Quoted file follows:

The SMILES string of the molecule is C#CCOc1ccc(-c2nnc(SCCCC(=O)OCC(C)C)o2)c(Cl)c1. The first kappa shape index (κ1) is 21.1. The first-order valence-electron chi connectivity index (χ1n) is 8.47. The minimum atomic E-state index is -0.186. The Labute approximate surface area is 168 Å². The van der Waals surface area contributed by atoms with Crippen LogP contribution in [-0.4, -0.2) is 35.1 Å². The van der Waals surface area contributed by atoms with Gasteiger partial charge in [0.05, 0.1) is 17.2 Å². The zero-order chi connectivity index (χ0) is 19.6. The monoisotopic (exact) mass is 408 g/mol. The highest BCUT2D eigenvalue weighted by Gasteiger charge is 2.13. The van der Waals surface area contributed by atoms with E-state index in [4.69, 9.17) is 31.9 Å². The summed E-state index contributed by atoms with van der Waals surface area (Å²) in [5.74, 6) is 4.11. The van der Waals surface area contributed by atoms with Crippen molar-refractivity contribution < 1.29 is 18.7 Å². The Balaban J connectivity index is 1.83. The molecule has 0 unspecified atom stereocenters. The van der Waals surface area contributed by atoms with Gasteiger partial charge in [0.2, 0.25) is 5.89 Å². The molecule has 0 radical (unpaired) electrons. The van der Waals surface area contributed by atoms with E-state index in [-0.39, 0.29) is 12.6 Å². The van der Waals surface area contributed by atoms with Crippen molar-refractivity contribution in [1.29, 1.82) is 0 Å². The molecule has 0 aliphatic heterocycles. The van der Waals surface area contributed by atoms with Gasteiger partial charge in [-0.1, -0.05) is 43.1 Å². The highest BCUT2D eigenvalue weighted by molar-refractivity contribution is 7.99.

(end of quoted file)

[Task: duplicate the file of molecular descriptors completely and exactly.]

The SMILES string of the molecule is C#CCOc1ccc(-c2nnc(SCCCC(=O)OCC(C)C)o2)c(Cl)c1. The first kappa shape index (κ1) is 21.1. The first-order valence-electron chi connectivity index (χ1n) is 8.47. The minimum atomic E-state index is -0.186. The Labute approximate surface area is 168 Å². The van der Waals surface area contributed by atoms with Crippen LogP contribution in [-0.4, -0.2) is 35.1 Å². The van der Waals surface area contributed by atoms with Gasteiger partial charge in [0.05, 0.1) is 17.2 Å². The zero-order chi connectivity index (χ0) is 19.6. The monoisotopic (exact) mass is 408 g/mol. The highest BCUT2D eigenvalue weighted by Gasteiger charge is 2.13. The van der Waals surface area contributed by atoms with E-state index in [4.69, 9.17) is 31.9 Å². The summed E-state index contributed by atoms with van der Waals surface area (Å²) in [5.74, 6) is 4.11. The van der Waals surface area contributed by atoms with Crippen molar-refractivity contribution < 1.29 is 18.7 Å². The Balaban J connectivity index is 1.83. The molecule has 0 unspecified atom stereocenters. The van der Waals surface area contributed by atoms with Gasteiger partial charge in [0.2, 0.25) is 5.89 Å². The molecule has 0 radical (unpaired) electrons. The van der Waals surface area contributed by atoms with E-state index in [-0.39, 0.29) is 12.6 Å². The van der Waals surface area contributed by atoms with Crippen molar-refractivity contribution in [1.29, 1.82) is 0 Å². The molecule has 0 aliphatic heterocycles. The van der Waals surface area contributed by atoms with Gasteiger partial charge in [-0.1, -0.05) is 43.1 Å². The highest BCUT2D eigenvalue weighted by molar-refractivity contribution is 7.99.